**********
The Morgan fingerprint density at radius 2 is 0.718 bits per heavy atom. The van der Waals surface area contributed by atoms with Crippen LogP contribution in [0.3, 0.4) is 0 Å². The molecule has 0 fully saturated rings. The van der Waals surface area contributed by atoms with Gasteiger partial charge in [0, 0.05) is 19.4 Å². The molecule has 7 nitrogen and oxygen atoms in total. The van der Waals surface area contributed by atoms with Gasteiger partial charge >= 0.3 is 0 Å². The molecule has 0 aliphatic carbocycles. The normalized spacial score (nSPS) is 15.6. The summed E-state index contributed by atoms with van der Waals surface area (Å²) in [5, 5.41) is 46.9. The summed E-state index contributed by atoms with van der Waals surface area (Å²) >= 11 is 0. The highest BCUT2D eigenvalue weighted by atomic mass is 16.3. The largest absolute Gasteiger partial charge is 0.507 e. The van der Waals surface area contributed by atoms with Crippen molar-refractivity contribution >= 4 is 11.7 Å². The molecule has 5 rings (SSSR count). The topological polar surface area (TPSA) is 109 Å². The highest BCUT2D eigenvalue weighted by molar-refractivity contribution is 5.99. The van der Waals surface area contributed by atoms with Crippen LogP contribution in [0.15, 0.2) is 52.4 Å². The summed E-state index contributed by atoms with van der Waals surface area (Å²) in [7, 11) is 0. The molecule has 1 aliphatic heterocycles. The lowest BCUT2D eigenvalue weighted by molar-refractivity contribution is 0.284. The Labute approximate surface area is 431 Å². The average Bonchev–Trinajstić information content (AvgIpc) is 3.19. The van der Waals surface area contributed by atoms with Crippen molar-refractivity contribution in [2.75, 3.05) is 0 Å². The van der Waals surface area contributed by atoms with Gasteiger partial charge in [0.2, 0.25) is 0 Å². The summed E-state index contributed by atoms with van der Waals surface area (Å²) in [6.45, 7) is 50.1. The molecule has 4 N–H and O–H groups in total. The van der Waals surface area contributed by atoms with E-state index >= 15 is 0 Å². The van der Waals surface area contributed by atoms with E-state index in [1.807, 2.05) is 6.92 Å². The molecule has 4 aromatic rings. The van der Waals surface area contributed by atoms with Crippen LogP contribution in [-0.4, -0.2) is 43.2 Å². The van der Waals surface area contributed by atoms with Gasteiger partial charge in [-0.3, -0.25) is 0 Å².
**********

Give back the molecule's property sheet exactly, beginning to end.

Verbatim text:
The Morgan fingerprint density at radius 2 is 0.718 bits per heavy atom. The van der Waals surface area contributed by atoms with Crippen LogP contribution in [0.3, 0.4) is 0 Å². The molecule has 0 fully saturated rings. The van der Waals surface area contributed by atoms with Gasteiger partial charge in [0, 0.05) is 19.4 Å². The molecule has 7 nitrogen and oxygen atoms in total. The van der Waals surface area contributed by atoms with Gasteiger partial charge >= 0.3 is 0 Å². The molecule has 0 aliphatic carbocycles. The normalized spacial score (nSPS) is 15.6. The summed E-state index contributed by atoms with van der Waals surface area (Å²) in [5, 5.41) is 46.9. The summed E-state index contributed by atoms with van der Waals surface area (Å²) >= 11 is 0. The highest BCUT2D eigenvalue weighted by atomic mass is 16.3. The largest absolute Gasteiger partial charge is 0.507 e. The van der Waals surface area contributed by atoms with Crippen molar-refractivity contribution >= 4 is 11.7 Å². The molecule has 5 rings (SSSR count). The topological polar surface area (TPSA) is 109 Å². The highest BCUT2D eigenvalue weighted by molar-refractivity contribution is 5.99. The van der Waals surface area contributed by atoms with Crippen LogP contribution in [0.15, 0.2) is 52.4 Å². The summed E-state index contributed by atoms with van der Waals surface area (Å²) in [7, 11) is 0. The molecule has 1 aliphatic heterocycles. The lowest BCUT2D eigenvalue weighted by molar-refractivity contribution is 0.284. The Labute approximate surface area is 431 Å². The average Bonchev–Trinajstić information content (AvgIpc) is 3.19. The van der Waals surface area contributed by atoms with Crippen molar-refractivity contribution in [2.75, 3.05) is 0 Å². The van der Waals surface area contributed by atoms with Gasteiger partial charge in [0.2, 0.25) is 0 Å². The summed E-state index contributed by atoms with van der Waals surface area (Å²) in [6.45, 7) is 50.1. The molecule has 4 N–H and O–H groups in total. The van der Waals surface area contributed by atoms with E-state index >= 15 is 0 Å². The van der Waals surface area contributed by atoms with E-state index in [1.807, 2.05) is 6.92 Å². The molecule has 4 aromatic rings. The van der Waals surface area contributed by atoms with Crippen LogP contribution in [-0.4, -0.2) is 43.2 Å². The van der Waals surface area contributed by atoms with Gasteiger partial charge in [-0.3, -0.25) is 0 Å².